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.Singer Joan Baez Shares Poetry at Hometown Reading

Legendary activist finds her voice with free-verse speech

music in the park san jose

Joan Baez made a career singing folk songs, which are, by loose definition, centuries old and anonymously penned. The selfless quality of her artistry—which was deeply interwoven with her political activism—made her an icon of the 1960s and beyond. It did not, however, give the world the kind of window into her mind and personal life we tend to expect from singer-songwriters’ lyrics. 

That has all been changing in the past few years as Baez, now in her early 80s, has worked to tell the story of her six-decade career. The star formally retired from performing live in 2019, but several creative projects (and, thank goodness, the very occasional concert) have followed. 

With the express desire to leave an honest legacy, Baez facilitated the creation of I Am a Noise, a 2023 documentary film directed by Karen O’Connor, Miri Navaksy and Maeve O’Boyle. She gave the filmmakers full access to her family’s storage unit, which was packed with decades’ worth of archival treasures.

Then there was the 2023 release of her charming book of upside-down drawings, Am I Pretty When I Fly? The cartoons therein are a delightful counterpoint to “Mischief Makers,” an ongoing series of portraits of inspirational figures Baez has been sharing in public exhibitions.

Photo of Joan Baez
SPEAKING OUT Both her poetry book and the documentary “I Am a Noise” pull back the curtain on the singer’s experience of dissociative identity disorder. Photo by Dana Tynan

The latest surprise offering from Baez’s trove is her debut collection of poetry, When You See My Mother, Ask Her to Dance. Now on tour promoting the book, she stops on the Peninsula this Friday for a reading and discussion sponsored by Kepler’s Literary Foundation.

The event, taking place at Hillsdale High School in San Mateo, has been billed as Baez’s “hometown” stop. The singer was born in 1941 in Staten Island, New York, and moved often through her youth—even spending a year in Iraq when her father took a job as a physicist at the University of Baghdad.

But she lived the better part of her formative years in the Bay Area, where her family ran a boarding house, and she has long considered Northern California her home. (Famously, she staged her first anti-war protest at Palo Alto High School in 1958, when she refused to participate in an air raid drill.)

It is not rare for an artist to begin curating their legacy around the phase of life Baez has reached, but the transparency with which she has approached the process feels radical. Both the documentary and now her poems pull back the curtain on the singer’s experience of dissociative identity disorder, which she describes as “developing multiple personalities as a way of coping with long-term trauma” in a note at the start of the book.

Baez explains that she wrote most of the book’s poems in the 1990s as she embarked on extensive therapy surrounding childhood experiences with sexual abuse.

Baez’s willingness to discuss mental illness is, in itself, brave; but what is even more refreshing is the singer’s absolute refusal to internalize any kind of stigma. She embraces the workings of her mind with optimism and love, writing, “Some of the poems in this collection are heavily influenced by, or in effect written by, some of the inner authors. Together we were swept up effortlessly in a tidal wave of imagery and words.”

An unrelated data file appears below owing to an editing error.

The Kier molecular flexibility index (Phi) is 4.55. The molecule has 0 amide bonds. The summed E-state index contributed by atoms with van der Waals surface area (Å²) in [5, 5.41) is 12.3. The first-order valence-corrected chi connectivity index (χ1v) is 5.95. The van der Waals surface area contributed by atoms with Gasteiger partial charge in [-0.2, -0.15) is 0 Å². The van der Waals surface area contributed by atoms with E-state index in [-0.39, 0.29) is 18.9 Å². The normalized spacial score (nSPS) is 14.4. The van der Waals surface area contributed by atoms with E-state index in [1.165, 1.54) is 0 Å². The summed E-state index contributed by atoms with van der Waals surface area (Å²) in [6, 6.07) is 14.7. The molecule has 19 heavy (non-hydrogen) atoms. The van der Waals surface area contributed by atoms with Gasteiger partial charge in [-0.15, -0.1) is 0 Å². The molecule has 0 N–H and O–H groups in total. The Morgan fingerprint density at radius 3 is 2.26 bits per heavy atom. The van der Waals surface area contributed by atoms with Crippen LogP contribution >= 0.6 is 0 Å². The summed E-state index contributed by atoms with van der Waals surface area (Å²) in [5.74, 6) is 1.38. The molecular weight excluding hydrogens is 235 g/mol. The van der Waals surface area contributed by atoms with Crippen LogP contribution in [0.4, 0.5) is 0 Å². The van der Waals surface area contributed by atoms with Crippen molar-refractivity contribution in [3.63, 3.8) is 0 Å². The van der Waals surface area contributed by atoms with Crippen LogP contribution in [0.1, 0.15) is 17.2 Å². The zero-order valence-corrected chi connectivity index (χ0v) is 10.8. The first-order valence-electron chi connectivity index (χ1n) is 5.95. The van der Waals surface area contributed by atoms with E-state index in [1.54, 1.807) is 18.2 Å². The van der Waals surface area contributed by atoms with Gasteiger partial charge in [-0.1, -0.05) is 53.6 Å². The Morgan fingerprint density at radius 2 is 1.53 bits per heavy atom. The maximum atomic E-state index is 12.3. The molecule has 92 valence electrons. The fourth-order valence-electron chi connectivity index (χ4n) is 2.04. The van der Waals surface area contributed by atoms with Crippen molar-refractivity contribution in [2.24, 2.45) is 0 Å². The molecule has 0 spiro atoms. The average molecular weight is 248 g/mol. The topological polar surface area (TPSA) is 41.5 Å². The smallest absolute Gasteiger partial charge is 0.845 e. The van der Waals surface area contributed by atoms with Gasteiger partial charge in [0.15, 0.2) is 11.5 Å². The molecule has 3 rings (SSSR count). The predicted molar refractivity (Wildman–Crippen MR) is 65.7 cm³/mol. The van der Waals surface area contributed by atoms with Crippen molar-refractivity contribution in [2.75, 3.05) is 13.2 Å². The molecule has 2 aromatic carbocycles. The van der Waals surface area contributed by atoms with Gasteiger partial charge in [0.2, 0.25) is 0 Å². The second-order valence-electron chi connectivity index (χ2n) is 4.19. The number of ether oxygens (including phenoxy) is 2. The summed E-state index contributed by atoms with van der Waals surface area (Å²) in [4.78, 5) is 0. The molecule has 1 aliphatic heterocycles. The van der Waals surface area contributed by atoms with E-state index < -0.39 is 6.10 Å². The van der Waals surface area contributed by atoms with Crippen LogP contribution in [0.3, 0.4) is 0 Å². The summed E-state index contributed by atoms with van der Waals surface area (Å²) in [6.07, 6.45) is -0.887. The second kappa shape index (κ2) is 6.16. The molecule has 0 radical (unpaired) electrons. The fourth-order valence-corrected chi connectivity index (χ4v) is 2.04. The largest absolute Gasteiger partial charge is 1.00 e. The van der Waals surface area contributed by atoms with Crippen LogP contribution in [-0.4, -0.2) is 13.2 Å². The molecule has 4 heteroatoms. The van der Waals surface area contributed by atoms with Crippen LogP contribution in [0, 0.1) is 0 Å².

Jacket of Joan Baez’s new poetry collection

The poems that follow live up to this promise. They take on many forms, voices and themes. Sometimes, Baez writes as the woman the public more or less knows. As a mother, she writes, “All unprotected was he. / But I did not see, I did not see.” Then, as a lover, “Ah! That’s it! / All the men and boys / I made love to / were covered in gold leaf.”

But then there are “the inner authors,” whose poems are labeled with their own bylines. “The Rosy Trumpeteers,” for example, is “by Yasha” and tells the story of a woman with “a face of Aztec ancestry” being slain with a saber “through her velvet heart.” The cast of characters in these poems extends to old dogs, wide-eyed deer, cuckoo birds, ghosts and more. In some ways, Baez is as far as possible from her familiar milieu of acoustic guitar folk ballads here; in others, the spirit of those songs is clearly present.

This version of Joan Baez, a poet making whimsical art of her neurodivergence, unsettles almost everything the public knows of her. Where Baez the folksinger solemnly carried the weight of the civil rights movement alongside fellow activists, Baez the poet is openly fragile, fanciful—even child-like.

In When You See My Mother, Ask Her to Dance, we see the artist confronting more personal darkness than she has ever revealed to us; at the same time, it is her eye for light and fantasy—dancing—that shines through. Ultimately, this poetry debut recasts the icon as a far more complex woman than even her greatest fans could have imagined.

Joan Baez in Conversation with Angie Coiro takes place May 31 at 7pm in the Hillsdale Theater at Hillsdale High School in San Mateo. Tickets are $32+.

Addie Mahmassani holds a PhD in American Studies from Rutgers University. Her first book, a feminist history of the folk revival, is forthcoming with Iowa University Press. 

Addie Mahmassani
Addie Mahmassani is a poet based in Santa Cruz. She holds a PhD in American Studies from Rutgers University-Newark and is currently an MFA student in creative writing at San Jose State University. There, she is a Teaching Associate as well as the lead poetry editor of Reed Magazine, California's oldest literary journal. She also surfs, sings and loves a part-sheepdog named Lou.


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